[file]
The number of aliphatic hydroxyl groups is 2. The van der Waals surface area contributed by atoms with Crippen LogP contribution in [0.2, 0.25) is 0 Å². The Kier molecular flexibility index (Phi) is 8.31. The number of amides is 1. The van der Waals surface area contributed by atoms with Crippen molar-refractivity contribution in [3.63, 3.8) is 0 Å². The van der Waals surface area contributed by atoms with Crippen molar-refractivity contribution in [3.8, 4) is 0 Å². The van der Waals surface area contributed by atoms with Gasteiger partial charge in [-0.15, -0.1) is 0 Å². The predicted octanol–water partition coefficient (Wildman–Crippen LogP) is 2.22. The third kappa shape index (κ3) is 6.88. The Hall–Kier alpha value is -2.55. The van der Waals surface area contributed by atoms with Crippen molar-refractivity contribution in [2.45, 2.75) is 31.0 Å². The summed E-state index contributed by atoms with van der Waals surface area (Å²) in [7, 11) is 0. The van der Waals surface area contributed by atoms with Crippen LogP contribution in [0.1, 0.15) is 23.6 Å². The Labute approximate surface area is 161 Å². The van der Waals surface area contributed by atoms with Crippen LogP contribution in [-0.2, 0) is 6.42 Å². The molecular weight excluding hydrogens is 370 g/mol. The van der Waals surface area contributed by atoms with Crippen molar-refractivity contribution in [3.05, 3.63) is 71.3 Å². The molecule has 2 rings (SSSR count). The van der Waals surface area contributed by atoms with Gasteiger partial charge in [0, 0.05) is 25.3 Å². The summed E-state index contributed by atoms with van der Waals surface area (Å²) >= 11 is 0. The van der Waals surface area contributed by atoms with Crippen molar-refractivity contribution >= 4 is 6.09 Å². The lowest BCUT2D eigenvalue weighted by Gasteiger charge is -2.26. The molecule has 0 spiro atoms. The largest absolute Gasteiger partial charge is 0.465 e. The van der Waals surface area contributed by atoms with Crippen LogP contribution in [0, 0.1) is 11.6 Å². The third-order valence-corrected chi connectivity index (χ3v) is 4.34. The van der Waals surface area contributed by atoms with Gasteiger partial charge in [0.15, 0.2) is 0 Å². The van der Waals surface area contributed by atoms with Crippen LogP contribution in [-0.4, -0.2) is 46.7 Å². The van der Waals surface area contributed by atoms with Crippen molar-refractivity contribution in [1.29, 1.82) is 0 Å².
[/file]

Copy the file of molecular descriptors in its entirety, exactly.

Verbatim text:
The number of aliphatic hydroxyl groups is 2. The van der Waals surface area contributed by atoms with Crippen LogP contribution in [0.2, 0.25) is 0 Å². The Kier molecular flexibility index (Phi) is 8.31. The number of amides is 1. The van der Waals surface area contributed by atoms with Crippen molar-refractivity contribution in [3.63, 3.8) is 0 Å². The van der Waals surface area contributed by atoms with Crippen molar-refractivity contribution in [3.8, 4) is 0 Å². The van der Waals surface area contributed by atoms with Gasteiger partial charge in [-0.15, -0.1) is 0 Å². The predicted octanol–water partition coefficient (Wildman–Crippen LogP) is 2.22. The third kappa shape index (κ3) is 6.88. The Hall–Kier alpha value is -2.55. The van der Waals surface area contributed by atoms with Crippen molar-refractivity contribution in [2.45, 2.75) is 31.0 Å². The summed E-state index contributed by atoms with van der Waals surface area (Å²) in [7, 11) is 0. The van der Waals surface area contributed by atoms with Crippen LogP contribution in [0.1, 0.15) is 23.6 Å². The Labute approximate surface area is 161 Å². The van der Waals surface area contributed by atoms with Crippen LogP contribution in [-0.2, 0) is 6.42 Å². The molecular weight excluding hydrogens is 370 g/mol. The van der Waals surface area contributed by atoms with Crippen molar-refractivity contribution in [3.05, 3.63) is 71.3 Å². The molecule has 2 rings (SSSR count). The van der Waals surface area contributed by atoms with Gasteiger partial charge in [0, 0.05) is 25.3 Å². The summed E-state index contributed by atoms with van der Waals surface area (Å²) >= 11 is 0. The van der Waals surface area contributed by atoms with Crippen molar-refractivity contribution >= 4 is 6.09 Å². The lowest BCUT2D eigenvalue weighted by Gasteiger charge is -2.26. The molecule has 0 spiro atoms. The largest absolute Gasteiger partial charge is 0.465 e. The van der Waals surface area contributed by atoms with Crippen LogP contribution in [0, 0.1) is 11.6 Å². The third-order valence-corrected chi connectivity index (χ3v) is 4.34. The van der Waals surface area contributed by atoms with Gasteiger partial charge in [0.15, 0.2) is 0 Å². The van der Waals surface area contributed by atoms with Crippen LogP contribution in [-0.4, -0.2) is 46.7 Å². The van der Waals surface area contributed by atoms with Crippen molar-refractivity contribution in [1.29, 1.82) is 0 Å².